Some of our client sectors, for example automotive and aerospace, are currently struggling, but for example pharmaceuticals and medical devices sectors have shown a significant increase in interest in AR tools. These segments must stay operational despite the restrictions and have to find new ways of working.
How can AR tools help companies during the pandemic?
Augmented reality can provide consistent, real-time support and information to users and operators despite geographic distance.
MedTech as a sector is an interesting example because of its heavily regulated operating environment. Augmented reality can help comply with regulations, for example, by making the calibration of processes repeatable and verifiable. There is also significant value added in being able to track and audit the trail of all activities, from training to commissioning and maintenance.
How can augmented reality help in assembly and manufacturing?
AR can be used to create dynamic step-by-step assembly instructions that play in a loop that is relevant to the assembly step being undertaken. The instructions are provided in visually realistic animations, overlaid over the real world.
One of our clients, a medical device manufacturer, is using our AR authoring tools to create training content for their operators in line. The feedback from operators has been incredible: AR training content is less confusing than traditional manuals and training, helping the training stick and making it easier to carry out assembly work. The pressure of making mistakes is off thanks to the step-by-step AR instructors, giving the operators confidence and increasing their job satisfaction. The training time has reduced also, and knowledge retention is higher.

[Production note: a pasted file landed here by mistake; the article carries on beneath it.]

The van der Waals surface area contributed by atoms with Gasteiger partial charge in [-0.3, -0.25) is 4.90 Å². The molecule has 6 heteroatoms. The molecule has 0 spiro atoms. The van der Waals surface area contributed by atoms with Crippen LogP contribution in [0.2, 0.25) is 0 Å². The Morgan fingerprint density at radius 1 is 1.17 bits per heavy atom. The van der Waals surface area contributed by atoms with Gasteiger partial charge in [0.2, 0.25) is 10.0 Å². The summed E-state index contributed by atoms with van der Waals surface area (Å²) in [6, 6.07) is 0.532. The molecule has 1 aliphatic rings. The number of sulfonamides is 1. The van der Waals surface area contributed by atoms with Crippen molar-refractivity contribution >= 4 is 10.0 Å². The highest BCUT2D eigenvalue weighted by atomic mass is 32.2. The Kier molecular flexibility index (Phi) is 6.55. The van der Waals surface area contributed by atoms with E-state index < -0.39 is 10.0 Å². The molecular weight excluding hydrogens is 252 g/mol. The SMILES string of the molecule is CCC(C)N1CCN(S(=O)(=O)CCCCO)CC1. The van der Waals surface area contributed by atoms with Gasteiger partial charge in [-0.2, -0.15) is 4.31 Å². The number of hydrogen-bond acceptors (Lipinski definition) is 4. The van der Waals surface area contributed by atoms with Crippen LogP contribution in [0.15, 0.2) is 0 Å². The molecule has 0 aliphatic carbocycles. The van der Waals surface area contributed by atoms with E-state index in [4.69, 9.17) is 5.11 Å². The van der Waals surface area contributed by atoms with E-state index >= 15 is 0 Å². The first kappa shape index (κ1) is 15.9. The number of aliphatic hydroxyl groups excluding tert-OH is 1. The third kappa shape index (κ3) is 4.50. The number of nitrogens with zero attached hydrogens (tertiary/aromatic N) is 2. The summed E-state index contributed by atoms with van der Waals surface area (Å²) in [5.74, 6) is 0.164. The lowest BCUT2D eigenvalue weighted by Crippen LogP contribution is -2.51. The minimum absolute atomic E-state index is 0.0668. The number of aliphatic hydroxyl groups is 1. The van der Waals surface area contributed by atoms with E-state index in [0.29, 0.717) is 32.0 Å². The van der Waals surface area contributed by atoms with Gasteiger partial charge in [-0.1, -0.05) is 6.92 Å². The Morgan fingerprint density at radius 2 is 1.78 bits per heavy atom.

How is AR used for maintenance, repairs and overhaul?
AR connects data and users dynamically. AR tools can be used for remote support, to assist in decision-making, and to capture and record processes to provide a digital audit trail.
In repairs and overhaul, many jobs can be completed remotely thanks to AR tools. AR-support helps field operators know what they need to be looking at, which means you don’t necessarily have to send engineers on site. Clients can be serviced remotely, and a validated, documented audit trail can be created easily. AR can also be deployed to help with inspection, filtering and step-by-step remote support, speeding things up.
In your view, what are the main benefits of augmented reality to industry?
AR-powered training tools and dynamic instruction manuals increase knowledge retention, make learning faster and reduce mistakes. They also help speed up set-up and maintenance processes.
Meanwhile, AR-based remote assistance and support reduces the need for in-person on-site presence. You can also train the algorithm to recognise problems and to create data – forming the basis for predictive maintenance not based on probabilities but actual live data.